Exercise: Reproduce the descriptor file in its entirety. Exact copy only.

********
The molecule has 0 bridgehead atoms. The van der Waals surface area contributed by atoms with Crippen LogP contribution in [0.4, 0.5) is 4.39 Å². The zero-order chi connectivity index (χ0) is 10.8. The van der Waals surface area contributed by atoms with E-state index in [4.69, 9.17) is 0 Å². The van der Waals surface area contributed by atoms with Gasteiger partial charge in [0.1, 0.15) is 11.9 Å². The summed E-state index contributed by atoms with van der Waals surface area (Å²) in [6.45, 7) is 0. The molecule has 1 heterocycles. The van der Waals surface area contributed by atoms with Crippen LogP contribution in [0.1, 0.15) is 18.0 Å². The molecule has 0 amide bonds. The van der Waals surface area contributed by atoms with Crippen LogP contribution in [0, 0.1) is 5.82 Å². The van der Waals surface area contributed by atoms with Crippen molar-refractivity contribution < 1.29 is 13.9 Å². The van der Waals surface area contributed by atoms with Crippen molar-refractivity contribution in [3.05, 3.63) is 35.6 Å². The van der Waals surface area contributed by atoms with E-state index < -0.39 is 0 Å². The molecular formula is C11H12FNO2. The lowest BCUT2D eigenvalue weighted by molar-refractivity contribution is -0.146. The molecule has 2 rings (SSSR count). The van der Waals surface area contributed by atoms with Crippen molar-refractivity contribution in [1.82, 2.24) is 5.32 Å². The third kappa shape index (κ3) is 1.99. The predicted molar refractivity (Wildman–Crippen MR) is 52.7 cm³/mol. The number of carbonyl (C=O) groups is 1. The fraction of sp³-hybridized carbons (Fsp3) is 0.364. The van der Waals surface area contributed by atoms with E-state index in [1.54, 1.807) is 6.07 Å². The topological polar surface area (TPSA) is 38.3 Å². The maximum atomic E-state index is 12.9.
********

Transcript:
The molecule has 0 bridgehead atoms. The van der Waals surface area contributed by atoms with Crippen LogP contribution in [0.4, 0.5) is 4.39 Å². The zero-order chi connectivity index (χ0) is 10.8. The van der Waals surface area contributed by atoms with E-state index in [4.69, 9.17) is 0 Å². The van der Waals surface area contributed by atoms with Gasteiger partial charge in [0.1, 0.15) is 11.9 Å². The summed E-state index contributed by atoms with van der Waals surface area (Å²) in [6.45, 7) is 0. The molecule has 1 heterocycles. The van der Waals surface area contributed by atoms with Crippen LogP contribution in [0.1, 0.15) is 18.0 Å². The molecule has 0 amide bonds. The van der Waals surface area contributed by atoms with Crippen LogP contribution in [0, 0.1) is 5.82 Å². The van der Waals surface area contributed by atoms with Crippen molar-refractivity contribution < 1.29 is 13.9 Å². The van der Waals surface area contributed by atoms with Crippen molar-refractivity contribution in [3.05, 3.63) is 35.6 Å². The van der Waals surface area contributed by atoms with E-state index < -0.39 is 0 Å². The molecular formula is C11H12FNO2. The lowest BCUT2D eigenvalue weighted by molar-refractivity contribution is -0.146. The molecule has 2 rings (SSSR count). The van der Waals surface area contributed by atoms with Crippen molar-refractivity contribution in [1.82, 2.24) is 5.32 Å². The third kappa shape index (κ3) is 1.99. The predicted molar refractivity (Wildman–Crippen MR) is 52.7 cm³/mol. The number of carbonyl (C=O) groups is 1. The fraction of sp³-hybridized carbons (Fsp3) is 0.364. The van der Waals surface area contributed by atoms with E-state index in [1.54, 1.807) is 6.07 Å². The topological polar surface area (TPSA) is 38.3 Å². The maximum atomic E-state index is 12.9.